In our series Hidden Gems in Comics we often recommend a great series for you to check out. This week, I want to offer you a great storyline that you should check out, especially if you are looking for a good Spider-Man story.
Kraven’s Last Hunt was published in 1987 and was written by J. M. DeMatteis and drawn by Mike Zeck. Though it is now available in collected formats and on the Marvel Unlimited app, the story originally ran for several months across the 3 existing Spider-Man titles: Web of Spider-Man, Amazing Spider-Man and The Spectacular Spider-Man. Kraven’s Last Hunt consuming all three titles was a unique endeavor as those three titles mostly told completely unrelated stories but given the nature of the story, editorial at Marvel thought it needed to be told across all the titles.
What is Kraven’s Last Hunt?
Kraven the Hunter is an interesting character in the Spider-Man rogues gallery. Debuting in 1964, Kraven was a Russian hunter who came to see Spider-Man as his ultimate game. Most of Kraven’s storylines were campy but in the era of Frank Miller’s Dark Knight, the creators of this storyline turned Kraven into a tortured figure, driven by his desire to hunt and this story unlocked the character in ways that no one expected.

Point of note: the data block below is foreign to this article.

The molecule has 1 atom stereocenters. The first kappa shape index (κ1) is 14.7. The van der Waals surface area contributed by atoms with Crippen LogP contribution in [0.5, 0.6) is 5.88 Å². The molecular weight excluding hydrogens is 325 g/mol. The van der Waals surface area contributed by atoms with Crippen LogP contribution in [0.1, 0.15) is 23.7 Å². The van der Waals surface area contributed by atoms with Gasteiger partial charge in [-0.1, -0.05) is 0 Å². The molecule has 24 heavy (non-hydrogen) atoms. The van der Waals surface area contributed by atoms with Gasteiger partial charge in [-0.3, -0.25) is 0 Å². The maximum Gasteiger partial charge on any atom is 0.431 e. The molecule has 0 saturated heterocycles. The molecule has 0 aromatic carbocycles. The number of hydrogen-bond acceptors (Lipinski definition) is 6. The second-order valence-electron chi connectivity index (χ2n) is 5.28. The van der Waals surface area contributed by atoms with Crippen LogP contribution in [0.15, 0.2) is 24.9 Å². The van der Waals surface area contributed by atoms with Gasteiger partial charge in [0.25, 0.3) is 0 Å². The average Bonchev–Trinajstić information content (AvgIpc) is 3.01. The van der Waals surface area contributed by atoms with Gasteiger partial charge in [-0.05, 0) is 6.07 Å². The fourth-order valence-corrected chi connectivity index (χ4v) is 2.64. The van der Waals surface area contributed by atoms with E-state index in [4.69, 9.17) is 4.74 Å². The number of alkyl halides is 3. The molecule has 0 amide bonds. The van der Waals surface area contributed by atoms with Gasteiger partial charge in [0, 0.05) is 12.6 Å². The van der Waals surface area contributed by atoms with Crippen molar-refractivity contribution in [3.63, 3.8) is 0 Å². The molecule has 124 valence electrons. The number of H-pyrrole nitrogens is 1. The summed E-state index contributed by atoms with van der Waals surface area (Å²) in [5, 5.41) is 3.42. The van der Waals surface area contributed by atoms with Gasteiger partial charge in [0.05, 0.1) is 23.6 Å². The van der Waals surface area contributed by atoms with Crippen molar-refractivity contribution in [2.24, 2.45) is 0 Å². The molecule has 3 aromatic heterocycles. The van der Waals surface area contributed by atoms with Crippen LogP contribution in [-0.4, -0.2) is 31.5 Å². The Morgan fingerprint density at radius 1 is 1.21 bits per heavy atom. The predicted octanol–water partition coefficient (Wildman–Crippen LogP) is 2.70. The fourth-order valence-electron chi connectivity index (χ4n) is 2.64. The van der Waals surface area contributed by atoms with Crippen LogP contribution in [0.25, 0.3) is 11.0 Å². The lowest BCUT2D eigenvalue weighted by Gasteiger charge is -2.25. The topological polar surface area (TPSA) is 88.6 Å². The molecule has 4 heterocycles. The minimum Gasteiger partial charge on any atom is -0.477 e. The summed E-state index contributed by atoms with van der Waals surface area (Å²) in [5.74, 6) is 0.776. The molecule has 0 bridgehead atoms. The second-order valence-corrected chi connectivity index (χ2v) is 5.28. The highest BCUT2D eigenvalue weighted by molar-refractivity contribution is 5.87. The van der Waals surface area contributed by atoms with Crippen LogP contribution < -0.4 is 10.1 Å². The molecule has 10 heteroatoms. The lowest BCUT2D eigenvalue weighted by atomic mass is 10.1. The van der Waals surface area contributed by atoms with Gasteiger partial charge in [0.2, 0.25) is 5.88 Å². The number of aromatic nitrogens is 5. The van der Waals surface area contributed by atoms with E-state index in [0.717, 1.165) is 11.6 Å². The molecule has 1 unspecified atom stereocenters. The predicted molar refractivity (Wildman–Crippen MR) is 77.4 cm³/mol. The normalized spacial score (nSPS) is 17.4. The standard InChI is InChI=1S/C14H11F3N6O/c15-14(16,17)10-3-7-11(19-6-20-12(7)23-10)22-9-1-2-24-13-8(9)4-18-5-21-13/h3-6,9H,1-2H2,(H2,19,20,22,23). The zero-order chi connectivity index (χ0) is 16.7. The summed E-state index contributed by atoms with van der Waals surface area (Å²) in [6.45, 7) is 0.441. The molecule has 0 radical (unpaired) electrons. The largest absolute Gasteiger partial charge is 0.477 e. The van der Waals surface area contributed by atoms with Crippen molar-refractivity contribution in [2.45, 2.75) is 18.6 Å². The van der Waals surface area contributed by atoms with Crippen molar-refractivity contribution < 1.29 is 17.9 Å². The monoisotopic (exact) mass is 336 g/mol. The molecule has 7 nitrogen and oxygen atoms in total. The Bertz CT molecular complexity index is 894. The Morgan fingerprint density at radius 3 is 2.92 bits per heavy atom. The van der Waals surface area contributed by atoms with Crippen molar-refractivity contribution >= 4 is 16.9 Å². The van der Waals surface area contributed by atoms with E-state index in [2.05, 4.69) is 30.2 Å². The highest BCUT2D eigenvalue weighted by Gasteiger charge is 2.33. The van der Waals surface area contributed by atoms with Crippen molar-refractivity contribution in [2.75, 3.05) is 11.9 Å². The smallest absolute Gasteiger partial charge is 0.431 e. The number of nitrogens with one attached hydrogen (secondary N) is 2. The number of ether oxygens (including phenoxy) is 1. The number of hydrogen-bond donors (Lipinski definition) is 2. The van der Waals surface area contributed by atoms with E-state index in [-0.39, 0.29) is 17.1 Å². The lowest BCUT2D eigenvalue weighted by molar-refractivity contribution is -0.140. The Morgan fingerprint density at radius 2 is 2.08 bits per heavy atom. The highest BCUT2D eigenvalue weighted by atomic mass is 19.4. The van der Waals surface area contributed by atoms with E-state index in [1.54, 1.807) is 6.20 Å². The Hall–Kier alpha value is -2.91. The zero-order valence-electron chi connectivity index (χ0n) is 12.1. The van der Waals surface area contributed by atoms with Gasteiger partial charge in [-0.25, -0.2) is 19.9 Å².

Kraven’s Last Hunt is going to sound very similar to a story we’ve spotlighted before: Superior Spider-Man. (Superior Spider-Man focused on how Doctor Octopus worked a body swap with Peter Parker and then decided to show that he was the superior to Parker’s version of Spider-Man).
In the story, Kraven decides that his greatest hunt will be to take Spider-Man down and early in the storyline, he hunts down Spider-Man, shoots him seemingly dead and buries him. What happens next is super interesting: Kraven becomes Spider-Man, donning the costume and then sets about beating criminals across New York and deciding that his best hunt will be to capture Vermin, a rat-like villain that Spider-Man had recently defeated but only with the help of Captain America.
A key part of the story revolves around what was then a new Spider-Man circumstance: his marriage to Mary Jane Watson. After Spider-Man is defeated, we see Mary Jane wondering what is happening as her husband isn’t returning to her yet she sees him in costume brutalizing criminals. It is proof that you can tell great Spider-Man stories with a maturing Peter Parker, no matter what Joe Quesada thinks and the ridiculous retconning of Spider-Man’s marriage into oblivion (Editor’s Note: Amen!)
The story progresses when Spider-Man awakens from the tranquilizer that has given to him 2 weeks later, he digs his way out of his grave, hunts Kraven down and confronts him. Kraven releases Vermin, allowing him to escape. Kraven had told Spider-Man his hunting days were done and proves it to be true, going home and ending his own life, leaving behind information to prove that the more violent, recent Spider-Man was him.
This story is a uniquely gothic story. With the then new black costume, which was not taken down the Venom symbiote trail, it examines what happens with a darker, brooding Spider-Man. The story is set alongside the poetry of William Blake, which gives it an elevated literary tone that doesn’t cross over into silly. With the art, this story is completely a Spider-Man arc worth reading, even as Peter Parker isn’t the focus of it.